It’s disheartening to see the negligible amount of money that has been made available for rehabilitation and reentry programs under California’s Realignment Reform. Most of the state’s money comes from a discretionary realignment fund that counties can use to fund realignment projects as they see fit.
According to a report last year by the Stanford Criminal Justice Center, criminal justice critics say county leaders could have spent more of their new money on rehabilitation. In the first year of realignment, counties budgeted 16 percent of the $367 million they received from the state for services such as mental health and drug treatment (Sacramento Bee, Jan 14,2013).
“Leaders at the California State Association of Counties, the Chief Probation Officers of California and the California State Sheriffs’ Association say they need more money for job training, mental health care and substance abuse treatment.” But still the state overwhelmingly supports funding jail expansion at the expense of treatment and rehabilitation dollars. California’s new budget proposal plans to give counties $500 million for new jail space, on top of $500 million that is now being distributed through a competitive grant program.
Part of the problem is that the California Department of Corrections and Rehabilitation historically has not emphasized rehabilitation, Just 5 percent of department spending goes to programs and services for offenders,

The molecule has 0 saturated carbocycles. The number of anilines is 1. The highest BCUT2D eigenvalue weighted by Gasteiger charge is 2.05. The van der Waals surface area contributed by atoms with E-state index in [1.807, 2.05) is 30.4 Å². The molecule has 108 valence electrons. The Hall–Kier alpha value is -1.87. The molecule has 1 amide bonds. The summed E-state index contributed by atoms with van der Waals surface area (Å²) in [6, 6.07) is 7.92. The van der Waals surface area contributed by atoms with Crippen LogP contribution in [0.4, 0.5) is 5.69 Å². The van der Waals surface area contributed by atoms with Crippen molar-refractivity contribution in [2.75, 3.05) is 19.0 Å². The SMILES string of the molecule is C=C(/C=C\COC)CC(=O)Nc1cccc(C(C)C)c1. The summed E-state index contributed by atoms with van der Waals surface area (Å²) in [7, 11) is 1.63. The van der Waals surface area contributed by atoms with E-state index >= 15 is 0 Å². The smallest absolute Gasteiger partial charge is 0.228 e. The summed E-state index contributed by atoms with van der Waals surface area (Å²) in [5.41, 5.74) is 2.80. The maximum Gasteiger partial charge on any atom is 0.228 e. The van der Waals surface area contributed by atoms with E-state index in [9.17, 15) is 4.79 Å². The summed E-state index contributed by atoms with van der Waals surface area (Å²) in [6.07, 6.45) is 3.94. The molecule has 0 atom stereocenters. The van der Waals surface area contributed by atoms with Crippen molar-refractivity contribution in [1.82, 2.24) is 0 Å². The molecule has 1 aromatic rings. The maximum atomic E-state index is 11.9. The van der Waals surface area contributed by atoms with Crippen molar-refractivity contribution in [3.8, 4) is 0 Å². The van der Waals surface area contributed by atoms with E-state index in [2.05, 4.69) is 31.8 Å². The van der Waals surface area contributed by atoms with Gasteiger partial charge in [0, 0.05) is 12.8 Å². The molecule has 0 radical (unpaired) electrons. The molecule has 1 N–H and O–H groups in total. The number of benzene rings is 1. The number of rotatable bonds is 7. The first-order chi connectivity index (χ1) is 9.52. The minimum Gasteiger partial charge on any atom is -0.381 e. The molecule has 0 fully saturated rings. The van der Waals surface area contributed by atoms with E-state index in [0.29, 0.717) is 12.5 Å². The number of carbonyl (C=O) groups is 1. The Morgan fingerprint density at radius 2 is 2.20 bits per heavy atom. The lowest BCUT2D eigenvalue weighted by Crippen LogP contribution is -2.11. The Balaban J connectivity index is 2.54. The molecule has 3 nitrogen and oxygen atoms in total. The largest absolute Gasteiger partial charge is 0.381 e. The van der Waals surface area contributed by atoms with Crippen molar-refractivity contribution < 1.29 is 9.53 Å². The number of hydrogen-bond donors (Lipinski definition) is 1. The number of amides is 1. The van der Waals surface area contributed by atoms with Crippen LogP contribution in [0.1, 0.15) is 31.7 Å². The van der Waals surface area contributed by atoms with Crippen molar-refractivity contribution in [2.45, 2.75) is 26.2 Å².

And part of the problem is that counties are fearful of the political consequences of crimes committed by offenders serving prison sentences in jail facilities. According to the Sacramento Bee article,” Sixty percent of parolees released to counties from October 2011 through September 2012 were arrested for new offenses within 12 months of leaving prison, the same rate as a comparable population of parolees managed by the state the year before the law took effect.”
There are several promising provisions in the Governors new state budget that may have a substantial impact on those statistics. The budget proposal authorizes $81 million to go toward re-entry centers, mental health services and drug treatment for offenders.
Most significantly, the Budget proposal would require that all felony sentences served in county jails be split between jail time and mandatory supervision, unless a judge concludes that a split sentence is not in the interest of justice. That last provision promises to reverse the current trend, where judges across the state are overwhelmingly sentencing felons to county jail under AB109 for straight time (straight time may not include “mandatory supervision, basically community based supervision or probation).
Until the counties meet their responsibility to provide substantial rehabilitation resources and monitoring for prisoners released from jail under P.C. AB109, we are unlikely to see significant benefits from the transfer of felons from state prisons to county jails.